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The Bailout Delusion: European Summits Can't Fix Economy, Only Jobs Can

Op-Ed: Rescue plans were the focus of this week’s high-stakes EU summit in Brussels. But anyone really wanting to know how Europe is doing should stop looking to its leaders, and talk instead with the region’s struggling business owners and unemployed wor

A homeless man in Barcelona, Spain (2009)
A homeless man in Barcelona, Spain (2009)
Günther Lachmann

BERLIN -- Amidst all this economic turmoil, no one's thought to ask how Emmanouel Kastanakis is doing. That's a shame, because the answer to that question says more about the future of Europe than all the official summit press releases of European leaders promising bailout after bailout. Who is Mr. Kastanakis? He is the owner of a medium-sized business – in Thessaloniki, Greece.

Among other things, Kastanakis sells gas heating. He also represents several well-known German companies, such as Thyssen, Wolf and Stiebel Eltron. His company was just about to go public, when, in 2010, the sovereign debt crisis broke. Today, his firm still exists – but is in a daily struggle not to go bankrupt.

Kastanakis' reality is that of countless business owners in the construction, transportation, carpentry, plumbing, electrical and manufacturing sectors all over Greece, Spain or Portugal. Like Kastanakis' heating company, medium-sized enterprises across southern Europe have cracked from the crisis, putting their employees out of work. With one fell swoop, millions saw the very foundations of their existence disappear.

In the whole of Europe, 23 million people are presently unemployed. In May of this year, the jobless rate in the euro zone for those under 25 years of age was 20%. In Spain, 44.4% of young people are jobless, in Greece 38.5%. The situation isn't much better in countries that are presently off the radar: Slovakia, for example, where the number of unemployed young people stands at 33.7%. In Lithuania it is 32.9%. The future does not look good for these unemployed.

The dangers of a "rescue mentality"

Anyone curious to know how Europe is doing shouldn't look for the answer at summits of state or gatherings of government heads. They'd do better asking the European citizens themselves. The questions to be asking are about the millions of unemployed, the thousands of companies on the brink of ruin. Only those who truly understand just how seriously weakened the European economy is can speak with any authority about how the continent feels, about its democratic stability, and about the quality of the politics responsible for all this.

European leaders can unfurl three, four, even 10 bailout schemes. But in the end they're not going to have an impact on economic development. Of all the billions that have been handed out under the pretext of saving Europe, not a cent has gone to the people. On the contrary, every euro that relieves the speculators' hunger is not going into the real economy -- which is to say, to the citizens of Europe. It is nothing short of a joke to imagine that this is the way to save Europe.

No mechanism will end the debt crisis unless it also sees to people getting salaries and food. Where else are governments supposed to get the money to pay off their huge piles of debt if not from their businesses and citizens? They depend on the tax revenues from a flourishing economy.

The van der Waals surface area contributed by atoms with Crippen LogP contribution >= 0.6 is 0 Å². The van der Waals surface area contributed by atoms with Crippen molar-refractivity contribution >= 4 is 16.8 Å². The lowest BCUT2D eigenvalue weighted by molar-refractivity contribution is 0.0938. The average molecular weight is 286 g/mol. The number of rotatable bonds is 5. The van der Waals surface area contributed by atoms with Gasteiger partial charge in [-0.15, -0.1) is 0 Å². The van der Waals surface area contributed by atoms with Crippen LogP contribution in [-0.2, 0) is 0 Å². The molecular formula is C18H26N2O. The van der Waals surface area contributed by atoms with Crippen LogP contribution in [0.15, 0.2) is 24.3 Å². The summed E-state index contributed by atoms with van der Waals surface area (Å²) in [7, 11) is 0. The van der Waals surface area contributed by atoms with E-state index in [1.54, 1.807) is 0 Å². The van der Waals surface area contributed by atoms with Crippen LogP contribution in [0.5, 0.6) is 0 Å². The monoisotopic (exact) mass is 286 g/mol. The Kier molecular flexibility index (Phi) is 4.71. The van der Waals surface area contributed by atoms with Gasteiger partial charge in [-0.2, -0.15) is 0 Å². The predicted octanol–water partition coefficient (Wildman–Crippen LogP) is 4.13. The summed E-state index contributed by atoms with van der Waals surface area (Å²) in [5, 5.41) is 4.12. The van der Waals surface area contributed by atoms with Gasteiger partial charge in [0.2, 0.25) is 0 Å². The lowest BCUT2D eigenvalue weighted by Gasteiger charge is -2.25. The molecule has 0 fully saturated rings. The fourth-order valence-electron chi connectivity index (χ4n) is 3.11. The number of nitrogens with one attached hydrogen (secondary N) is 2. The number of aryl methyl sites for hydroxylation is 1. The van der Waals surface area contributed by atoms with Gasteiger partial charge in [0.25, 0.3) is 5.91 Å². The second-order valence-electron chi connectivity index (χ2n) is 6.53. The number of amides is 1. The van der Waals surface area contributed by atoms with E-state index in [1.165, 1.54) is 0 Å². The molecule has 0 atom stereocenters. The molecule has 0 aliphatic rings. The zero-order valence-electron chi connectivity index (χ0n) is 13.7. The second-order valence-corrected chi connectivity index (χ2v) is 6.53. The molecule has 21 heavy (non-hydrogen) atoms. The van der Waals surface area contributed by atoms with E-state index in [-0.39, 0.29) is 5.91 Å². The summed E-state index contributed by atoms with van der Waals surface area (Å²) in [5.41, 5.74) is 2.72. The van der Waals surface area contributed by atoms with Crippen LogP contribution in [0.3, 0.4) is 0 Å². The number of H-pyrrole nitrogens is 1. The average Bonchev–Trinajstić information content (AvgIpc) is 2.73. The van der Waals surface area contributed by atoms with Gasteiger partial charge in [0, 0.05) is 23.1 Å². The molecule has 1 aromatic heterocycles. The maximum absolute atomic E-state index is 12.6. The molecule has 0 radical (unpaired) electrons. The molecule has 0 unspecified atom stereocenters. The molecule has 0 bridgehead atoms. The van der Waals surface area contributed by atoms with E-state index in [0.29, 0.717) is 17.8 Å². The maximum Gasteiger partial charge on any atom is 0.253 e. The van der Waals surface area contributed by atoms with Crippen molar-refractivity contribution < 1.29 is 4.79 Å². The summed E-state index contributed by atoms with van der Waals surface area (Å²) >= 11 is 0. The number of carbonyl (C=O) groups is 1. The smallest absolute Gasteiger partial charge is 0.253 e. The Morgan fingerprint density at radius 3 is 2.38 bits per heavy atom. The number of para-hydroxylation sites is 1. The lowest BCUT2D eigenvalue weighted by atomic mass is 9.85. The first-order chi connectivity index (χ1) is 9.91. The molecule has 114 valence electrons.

So where's the plan to create jobs and prosperity in the crisis countries? There isn't one. The politicians whole rescue mentality is reminiscent of someone who sees an injured traffic accident victim, and without looking, runs out into the road to help them – only to get hit by a bus.

The politicians are overlooking the greatest danger: the decline of the real economy. And yet the indications are obvious. The European Central Bank just adjusted its economic forecast markedly downwards. That means that for millions of people in Europe, there's no hope in the near future. And that will just speed up Europe's decline.

Read the original article in German

Photo – Arrels Fundacio

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Life On "Mars": With The Teams Simulating Space Missions Under A Dome

A niche research community plays out what existence might be like on, or en route to, another planet.

Photo of a person in a space suit walking toward the ​Mars Desert Research Station near Hanksville, Utah

At the Mars Desert Research Station near Hanksville, Utah

Sarah Scoles

In November 2022, Tara Sweeney’s plane landed on Thwaites Glacier, a 74,000-square-mile mass of frozen water in West Antarctica. She arrived with an international research team to study the glacier’s geology and ice fabric, and how its ice melt might contribute to sea level rise. But while near Earth’s southernmost point, Sweeney kept thinking about the moon.

“It felt every bit of what I think it will feel like being a space explorer,” said Sweeney, a former Air Force officer who’s now working on a doctorate in lunar geology at the University of Texas at El Paso. “You have all of these resources, and you get to be the one to go out and do the exploring and do the science. And that was really spectacular.”

That similarity is why space scientists study the physiology and psychology of people living in Antarctic and other remote outposts: For around 25 years, people have played out what existence might be like on, or en route to, another world. Polar explorers are, in a way, analogous to astronauts who land on alien planets. And while Sweeney wasn’t technically on an “analog astronaut” mission — her primary objective being the geological exploration of Earth — her days played out much the same as a space explorer’s might.

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